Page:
In 2009, Obama entered office with an unmistakable mandate and control of both houses of Congress — including a rare fillibuster-proof majority in the Senate — and the Democrats wasted it. They pushed through a stimulus package that barely offset the cuts in government spending at the state and municipal level, providing line-item veto power to a small rump of centrist Republican senators in exchange for bipartisan “cover.” And most of the rest of their “political capital” was spent on a Republican health care plan that the Republicans immediately demonized them for. Obama was determined that it be “deficit-neutral” over a ten-year period, and the conditions of its passage (using the reconciliation process, which was only necessary because of the Democratic majority’s foolish refusal to abolish the fillibuster) absolutely necessitated it.
This meant that most of its provisions wouldn’t even go into effect until four years later, so that the Democrats literally could not point to a single concrete benefit to a law that sounded… pretty bad. Yes, the Republicans exaggerated, as is their habit, but this was hyperbole that centered on an unavoidable truth about Obamacare: Americans would be forced by the government to give their money to some of the most hated and distrusted corporations on earth, whose continued profitability is taken as axiomatic under the terms of the health care reform law. Obamacare does a lot of good things other than that, and the insurance mandate has in fact decreased the number of uninsured — but the central premise of the law is one that is deeply offensive.
Obviously, there would have been a right-wing backlash against the first black president regardless of what he did. The Democrats were bound to lose ground in 2010 no matter what. But I think there can be no question that fear of Obamacare materially increased the swing to the right. And that’s because it gave Republicans a talking point that wasn’t obviously bullshit. They could make up stories about the corruption of the stimulus, or all the people who were undeservedly bailed out of their mortgages, or whatever, and the Democrats could always point out that those accusations are untrue or exaggerated. But they couldn’t deny that they had just passed a law that mandated every American who didn’t qualify for Medicaid to purchase (or have purchased for them by their employer) a private health insurance plan.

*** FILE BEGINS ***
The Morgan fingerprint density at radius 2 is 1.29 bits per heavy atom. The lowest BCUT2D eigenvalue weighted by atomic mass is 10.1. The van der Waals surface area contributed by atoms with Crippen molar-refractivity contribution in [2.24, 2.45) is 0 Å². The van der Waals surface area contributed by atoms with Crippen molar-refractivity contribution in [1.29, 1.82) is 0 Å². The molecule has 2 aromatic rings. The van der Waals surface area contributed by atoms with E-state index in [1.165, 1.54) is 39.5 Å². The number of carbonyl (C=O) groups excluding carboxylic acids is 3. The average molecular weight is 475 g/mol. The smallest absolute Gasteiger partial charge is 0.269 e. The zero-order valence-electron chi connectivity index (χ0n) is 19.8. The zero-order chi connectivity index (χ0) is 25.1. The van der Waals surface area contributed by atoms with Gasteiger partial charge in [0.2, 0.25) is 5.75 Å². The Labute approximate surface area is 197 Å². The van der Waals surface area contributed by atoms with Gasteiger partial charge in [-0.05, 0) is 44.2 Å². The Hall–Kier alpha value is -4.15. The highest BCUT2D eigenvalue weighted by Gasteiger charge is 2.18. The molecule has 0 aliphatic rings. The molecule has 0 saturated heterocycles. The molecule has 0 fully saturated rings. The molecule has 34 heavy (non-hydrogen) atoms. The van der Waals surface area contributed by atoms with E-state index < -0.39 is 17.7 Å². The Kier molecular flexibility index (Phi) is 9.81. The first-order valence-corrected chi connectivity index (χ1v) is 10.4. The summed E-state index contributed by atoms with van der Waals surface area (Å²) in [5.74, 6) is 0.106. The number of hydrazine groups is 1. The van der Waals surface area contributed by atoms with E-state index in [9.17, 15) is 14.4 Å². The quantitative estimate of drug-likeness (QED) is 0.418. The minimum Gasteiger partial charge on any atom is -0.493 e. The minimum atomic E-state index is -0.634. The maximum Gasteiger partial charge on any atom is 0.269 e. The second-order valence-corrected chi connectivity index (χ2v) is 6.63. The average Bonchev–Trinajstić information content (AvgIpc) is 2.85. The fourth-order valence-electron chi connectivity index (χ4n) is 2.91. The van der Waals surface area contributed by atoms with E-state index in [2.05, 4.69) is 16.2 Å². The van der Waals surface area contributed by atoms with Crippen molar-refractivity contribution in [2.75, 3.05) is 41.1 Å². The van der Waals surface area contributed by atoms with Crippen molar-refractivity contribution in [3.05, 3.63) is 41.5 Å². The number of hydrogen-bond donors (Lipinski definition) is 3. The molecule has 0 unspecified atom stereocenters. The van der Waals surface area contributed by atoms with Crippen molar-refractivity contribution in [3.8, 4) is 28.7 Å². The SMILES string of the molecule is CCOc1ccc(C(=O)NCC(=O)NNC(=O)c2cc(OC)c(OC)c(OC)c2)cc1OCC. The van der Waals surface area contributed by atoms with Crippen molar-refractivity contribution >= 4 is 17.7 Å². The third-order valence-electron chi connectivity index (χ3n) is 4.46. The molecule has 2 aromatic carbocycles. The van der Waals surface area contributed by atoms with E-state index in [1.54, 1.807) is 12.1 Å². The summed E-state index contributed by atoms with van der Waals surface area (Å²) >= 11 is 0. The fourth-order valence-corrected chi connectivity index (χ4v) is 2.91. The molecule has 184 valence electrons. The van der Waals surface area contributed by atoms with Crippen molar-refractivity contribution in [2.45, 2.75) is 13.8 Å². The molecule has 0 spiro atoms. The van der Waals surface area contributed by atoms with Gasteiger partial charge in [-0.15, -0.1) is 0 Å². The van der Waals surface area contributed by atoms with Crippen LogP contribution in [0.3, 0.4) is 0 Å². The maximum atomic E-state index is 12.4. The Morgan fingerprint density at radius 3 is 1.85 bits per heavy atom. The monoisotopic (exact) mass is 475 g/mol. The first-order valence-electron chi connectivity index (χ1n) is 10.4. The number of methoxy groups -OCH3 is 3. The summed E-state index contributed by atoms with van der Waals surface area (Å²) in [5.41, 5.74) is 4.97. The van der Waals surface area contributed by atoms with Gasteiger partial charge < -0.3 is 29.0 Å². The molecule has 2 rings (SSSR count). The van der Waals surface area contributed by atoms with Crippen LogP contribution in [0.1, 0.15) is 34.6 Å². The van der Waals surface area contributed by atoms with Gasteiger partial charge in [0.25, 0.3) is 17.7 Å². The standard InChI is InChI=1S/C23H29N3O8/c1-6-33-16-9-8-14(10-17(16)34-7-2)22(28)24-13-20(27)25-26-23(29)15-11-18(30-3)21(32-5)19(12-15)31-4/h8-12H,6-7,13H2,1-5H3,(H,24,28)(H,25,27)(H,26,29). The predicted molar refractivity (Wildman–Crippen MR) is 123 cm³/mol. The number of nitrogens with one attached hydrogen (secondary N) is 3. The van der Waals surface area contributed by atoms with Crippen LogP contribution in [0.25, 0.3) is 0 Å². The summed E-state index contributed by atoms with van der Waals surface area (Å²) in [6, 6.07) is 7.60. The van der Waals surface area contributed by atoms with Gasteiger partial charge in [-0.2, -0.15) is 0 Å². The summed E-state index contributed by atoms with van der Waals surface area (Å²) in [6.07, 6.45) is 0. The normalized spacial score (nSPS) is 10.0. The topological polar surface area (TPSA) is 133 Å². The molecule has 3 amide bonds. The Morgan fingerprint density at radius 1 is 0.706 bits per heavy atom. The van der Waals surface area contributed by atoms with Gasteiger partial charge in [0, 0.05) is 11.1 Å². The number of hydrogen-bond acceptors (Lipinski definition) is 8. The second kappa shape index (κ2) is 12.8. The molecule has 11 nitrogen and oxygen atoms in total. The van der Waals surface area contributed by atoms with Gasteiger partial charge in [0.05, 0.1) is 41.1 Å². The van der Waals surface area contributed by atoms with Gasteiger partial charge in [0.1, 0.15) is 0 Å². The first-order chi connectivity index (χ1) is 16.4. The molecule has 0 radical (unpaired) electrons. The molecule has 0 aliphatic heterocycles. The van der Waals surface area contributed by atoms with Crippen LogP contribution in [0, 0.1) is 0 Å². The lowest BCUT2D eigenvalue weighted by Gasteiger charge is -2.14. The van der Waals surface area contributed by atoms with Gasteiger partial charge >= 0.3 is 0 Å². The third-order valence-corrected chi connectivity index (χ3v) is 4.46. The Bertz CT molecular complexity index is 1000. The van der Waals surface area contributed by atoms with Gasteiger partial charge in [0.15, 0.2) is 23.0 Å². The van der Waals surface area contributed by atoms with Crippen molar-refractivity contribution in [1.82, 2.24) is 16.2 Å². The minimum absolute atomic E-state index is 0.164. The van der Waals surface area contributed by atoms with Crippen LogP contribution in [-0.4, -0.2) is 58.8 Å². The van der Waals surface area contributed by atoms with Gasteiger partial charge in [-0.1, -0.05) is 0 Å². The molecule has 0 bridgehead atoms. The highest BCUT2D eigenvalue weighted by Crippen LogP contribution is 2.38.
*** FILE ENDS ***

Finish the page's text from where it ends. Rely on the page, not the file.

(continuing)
Handing that kind of red meat to the Republicans, which hits Americans right in the gut, in an area where they have a lot of justified fear and anxiety, was a huge unforced error. It led to a wasted presidency. Worse, it led to a huge amount of suffering at the state level, where Tea Party governors have destroyed everything they’ve touched. It has led to a baked-in advantage for the Republicans at every level of government other than the Electoral College, because the Democrats gave away the store during a fucking redistricting year. At the federal level, it has led to chaos and stagnation — creating a situation where the nation has narrowly avoided a gratuitous self-inflicted financial crisis due to the Republican weaponization of the debt ceiling (and Obama’s ridiculously irresponsible belief that he could “pivot” the default threat into a “grand bargain” on the deficit).
Obamacare did a lot of good things apart from the insurance mandate, and the mandate has reduced the number of uninsured and created circumstances where people with a pre-existing condition are no longer shut out of the individual insurance market. Those are good things, and I speak from a place of privilege as someone who does not have serious health problems or preexisting conditions.
But was it worth it? Was it worth a wasted presidency? Was it worth letting the Republicans run wild at the state level? Was it worth foreclosing the possibility of any significant legislation on climate change? The latter may have cost the Democrats just as much as Obamacare — but I would trade six years of hanging on for dear life so that the Republicans don’t repeal the climate legislation to six years of hanging on for dear life for the sake of “bending the curve” and getting down to “only” 11% of Americans uninsured.